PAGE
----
Dreher, like Chesterton, is a “canary in the coal mine.” He sees things coming before the rest of us.
Chesterton too saw this coming. His 1910 collection of essays, What’s Wrong with the World, gave us a map to navigate the growing secularism even before the collapse of Christian Europe in 1914. T.S. Eliot said of him, that “he was importantly and consistently on the side of the angels.” His sense of humor and wit were as legendary as his impressive girth. At 6’4” and 286 lbs, Chesterton had plenty of occasions to remark on the ironies of human existence. He once remarked to a thin friend “to look at you, anyone would think a famine had struck England,” to which his friend retorted, ‘To look at you, anyone would think you had caused it.” Chesterton wrote over 80 books, several hundred poems, 200 short stories, 4000 essays, and several plays. You may know the “Father Brown” detective stories, deeply Catholic and deliciously entertaining. His political “uncommon sense” included passages such as: “The whole modern world has divided itself into Conservatives and Progressives. The business of Progressives is to go on making mistakes. The business of the Conservatives is to prevent the mistakes from being corrected.” Chesterton's The Everlasting Man contributed to C. S. Lewis's conversion to Christianity, calling it “the best popular apologetic I know.” Archbishop Fulton Sheen, himself the author of 70 books, said wrote that “the greatest influence in my writing was G. K. Chesterton, who never used a useless word, who saw the value of a paradox, and avoided what was trite.” My favorite Chesterton story is when The London Times sent out the following question to famous authors: “What’s wrong with the world today?” Chesterton wrote back simply: “Dear Sir, I am. Yours, G.K. Chesterton.”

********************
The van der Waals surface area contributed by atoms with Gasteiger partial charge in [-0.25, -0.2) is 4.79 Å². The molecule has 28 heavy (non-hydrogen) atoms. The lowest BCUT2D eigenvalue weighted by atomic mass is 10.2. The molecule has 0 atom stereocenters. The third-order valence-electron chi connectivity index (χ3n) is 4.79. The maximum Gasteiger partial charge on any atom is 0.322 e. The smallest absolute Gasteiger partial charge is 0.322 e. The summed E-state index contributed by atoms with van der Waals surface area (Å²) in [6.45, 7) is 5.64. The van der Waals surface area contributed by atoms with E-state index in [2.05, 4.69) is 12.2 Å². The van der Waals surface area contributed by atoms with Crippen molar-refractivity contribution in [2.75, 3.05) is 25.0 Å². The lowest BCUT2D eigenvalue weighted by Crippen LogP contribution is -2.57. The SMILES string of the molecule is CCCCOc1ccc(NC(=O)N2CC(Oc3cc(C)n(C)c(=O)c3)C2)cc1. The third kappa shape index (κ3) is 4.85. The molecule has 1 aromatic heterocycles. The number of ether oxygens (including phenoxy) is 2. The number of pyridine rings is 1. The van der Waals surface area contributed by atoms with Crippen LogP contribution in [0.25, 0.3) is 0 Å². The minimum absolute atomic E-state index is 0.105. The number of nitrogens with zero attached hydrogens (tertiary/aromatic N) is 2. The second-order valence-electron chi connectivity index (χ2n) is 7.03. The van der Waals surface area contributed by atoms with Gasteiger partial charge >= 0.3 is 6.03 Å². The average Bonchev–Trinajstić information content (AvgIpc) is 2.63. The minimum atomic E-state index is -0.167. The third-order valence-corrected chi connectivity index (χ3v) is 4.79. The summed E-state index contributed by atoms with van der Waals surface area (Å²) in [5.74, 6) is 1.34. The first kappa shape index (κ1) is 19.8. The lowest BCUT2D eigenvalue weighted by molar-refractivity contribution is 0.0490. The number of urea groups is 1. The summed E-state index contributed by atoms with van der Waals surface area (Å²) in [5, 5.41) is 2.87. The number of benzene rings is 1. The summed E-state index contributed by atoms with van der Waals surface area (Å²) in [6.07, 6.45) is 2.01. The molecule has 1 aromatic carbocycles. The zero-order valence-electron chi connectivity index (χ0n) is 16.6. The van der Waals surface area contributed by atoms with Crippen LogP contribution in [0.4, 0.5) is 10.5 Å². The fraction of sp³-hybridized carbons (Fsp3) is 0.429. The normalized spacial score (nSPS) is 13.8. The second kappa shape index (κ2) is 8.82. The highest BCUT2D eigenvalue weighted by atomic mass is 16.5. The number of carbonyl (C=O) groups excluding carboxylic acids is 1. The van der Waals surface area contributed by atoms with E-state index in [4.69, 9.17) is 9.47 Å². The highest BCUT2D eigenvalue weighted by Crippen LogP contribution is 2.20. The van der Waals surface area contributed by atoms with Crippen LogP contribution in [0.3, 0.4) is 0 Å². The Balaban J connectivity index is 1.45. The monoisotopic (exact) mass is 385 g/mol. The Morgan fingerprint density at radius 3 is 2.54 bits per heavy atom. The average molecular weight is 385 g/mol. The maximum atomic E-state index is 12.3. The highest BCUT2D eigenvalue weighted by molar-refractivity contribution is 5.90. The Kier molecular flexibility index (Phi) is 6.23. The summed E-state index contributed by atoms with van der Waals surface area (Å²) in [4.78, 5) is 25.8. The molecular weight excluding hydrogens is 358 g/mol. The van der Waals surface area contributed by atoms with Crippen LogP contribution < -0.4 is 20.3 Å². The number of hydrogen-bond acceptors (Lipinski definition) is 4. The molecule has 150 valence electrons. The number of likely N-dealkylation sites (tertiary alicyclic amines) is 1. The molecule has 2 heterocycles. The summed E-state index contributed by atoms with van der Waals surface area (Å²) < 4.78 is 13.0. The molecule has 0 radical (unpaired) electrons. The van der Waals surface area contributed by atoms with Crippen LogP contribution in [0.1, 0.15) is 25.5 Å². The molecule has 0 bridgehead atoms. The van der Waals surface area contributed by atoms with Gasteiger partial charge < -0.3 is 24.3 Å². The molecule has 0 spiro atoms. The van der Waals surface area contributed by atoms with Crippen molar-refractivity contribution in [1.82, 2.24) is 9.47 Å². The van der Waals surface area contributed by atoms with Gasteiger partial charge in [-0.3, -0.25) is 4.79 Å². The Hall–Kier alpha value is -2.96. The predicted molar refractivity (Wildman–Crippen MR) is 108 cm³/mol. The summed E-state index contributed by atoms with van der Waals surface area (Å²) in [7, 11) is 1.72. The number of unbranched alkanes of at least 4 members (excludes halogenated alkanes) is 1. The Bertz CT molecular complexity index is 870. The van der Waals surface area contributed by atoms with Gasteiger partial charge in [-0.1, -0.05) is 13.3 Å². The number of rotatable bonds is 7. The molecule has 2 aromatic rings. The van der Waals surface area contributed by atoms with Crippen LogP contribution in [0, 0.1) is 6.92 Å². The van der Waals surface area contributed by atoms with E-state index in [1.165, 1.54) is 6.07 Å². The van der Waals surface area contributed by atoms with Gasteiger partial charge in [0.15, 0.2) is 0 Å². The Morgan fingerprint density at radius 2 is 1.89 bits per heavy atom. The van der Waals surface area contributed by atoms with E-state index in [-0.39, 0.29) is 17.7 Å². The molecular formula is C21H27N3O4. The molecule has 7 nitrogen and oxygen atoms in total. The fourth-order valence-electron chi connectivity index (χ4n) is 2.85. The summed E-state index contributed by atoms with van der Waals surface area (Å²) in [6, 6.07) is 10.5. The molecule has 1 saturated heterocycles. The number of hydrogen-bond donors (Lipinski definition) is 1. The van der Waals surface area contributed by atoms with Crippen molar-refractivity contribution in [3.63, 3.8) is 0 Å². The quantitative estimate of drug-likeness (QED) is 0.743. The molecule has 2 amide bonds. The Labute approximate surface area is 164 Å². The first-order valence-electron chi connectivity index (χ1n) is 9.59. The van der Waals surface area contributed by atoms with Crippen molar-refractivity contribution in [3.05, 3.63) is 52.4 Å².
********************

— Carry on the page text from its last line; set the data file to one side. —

Dr. John Charles Chelberg will play the part of G.K. Chesterton this Saturday at 7pm in our gym. He will dress the part, and declaim some of G.K’s most winning passages. Some tickets are still available at the office or on our website.